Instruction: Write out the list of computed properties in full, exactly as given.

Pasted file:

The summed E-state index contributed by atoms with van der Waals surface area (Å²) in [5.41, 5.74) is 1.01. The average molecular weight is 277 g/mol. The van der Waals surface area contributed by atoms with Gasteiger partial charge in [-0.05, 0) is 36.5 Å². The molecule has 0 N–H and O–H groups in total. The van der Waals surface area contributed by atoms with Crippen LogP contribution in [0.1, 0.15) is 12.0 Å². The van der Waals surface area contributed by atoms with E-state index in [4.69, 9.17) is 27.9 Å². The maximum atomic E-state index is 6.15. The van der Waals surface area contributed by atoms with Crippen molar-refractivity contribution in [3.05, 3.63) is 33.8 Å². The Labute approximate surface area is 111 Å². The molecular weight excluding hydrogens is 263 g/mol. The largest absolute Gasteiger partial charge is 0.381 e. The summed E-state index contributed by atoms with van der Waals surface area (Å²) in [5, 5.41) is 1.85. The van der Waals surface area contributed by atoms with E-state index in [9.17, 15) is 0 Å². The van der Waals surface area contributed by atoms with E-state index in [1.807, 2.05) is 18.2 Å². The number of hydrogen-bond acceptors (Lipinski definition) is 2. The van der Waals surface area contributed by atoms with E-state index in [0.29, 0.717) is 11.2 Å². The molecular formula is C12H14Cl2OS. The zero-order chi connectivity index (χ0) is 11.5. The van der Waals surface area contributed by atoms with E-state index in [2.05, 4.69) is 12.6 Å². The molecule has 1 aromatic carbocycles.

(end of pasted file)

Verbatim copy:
The summed E-state index contributed by atoms with van der Waals surface area (Å²) in [5.41, 5.74) is 1.01. The average molecular weight is 277 g/mol. The van der Waals surface area contributed by atoms with Gasteiger partial charge in [-0.05, 0) is 36.5 Å². The molecule has 0 N–H and O–H groups in total. The van der Waals surface area contributed by atoms with Crippen LogP contribution in [0.1, 0.15) is 12.0 Å². The van der Waals surface area contributed by atoms with E-state index in [4.69, 9.17) is 27.9 Å². The maximum atomic E-state index is 6.15. The van der Waals surface area contributed by atoms with Crippen molar-refractivity contribution in [3.05, 3.63) is 33.8 Å². The Labute approximate surface area is 111 Å². The molecular weight excluding hydrogens is 263 g/mol. The largest absolute Gasteiger partial charge is 0.381 e. The summed E-state index contributed by atoms with van der Waals surface area (Å²) in [5, 5.41) is 1.85. The van der Waals surface area contributed by atoms with E-state index in [9.17, 15) is 0 Å². The van der Waals surface area contributed by atoms with E-state index in [1.807, 2.05) is 18.2 Å². The number of hydrogen-bond acceptors (Lipinski definition) is 2. The van der Waals surface area contributed by atoms with E-state index in [0.29, 0.717) is 11.2 Å². The molecular formula is C12H14Cl2OS. The zero-order chi connectivity index (χ0) is 11.5. The van der Waals surface area contributed by atoms with E-state index in [2.05, 4.69) is 12.6 Å². The molecule has 1 aromatic carbocycles.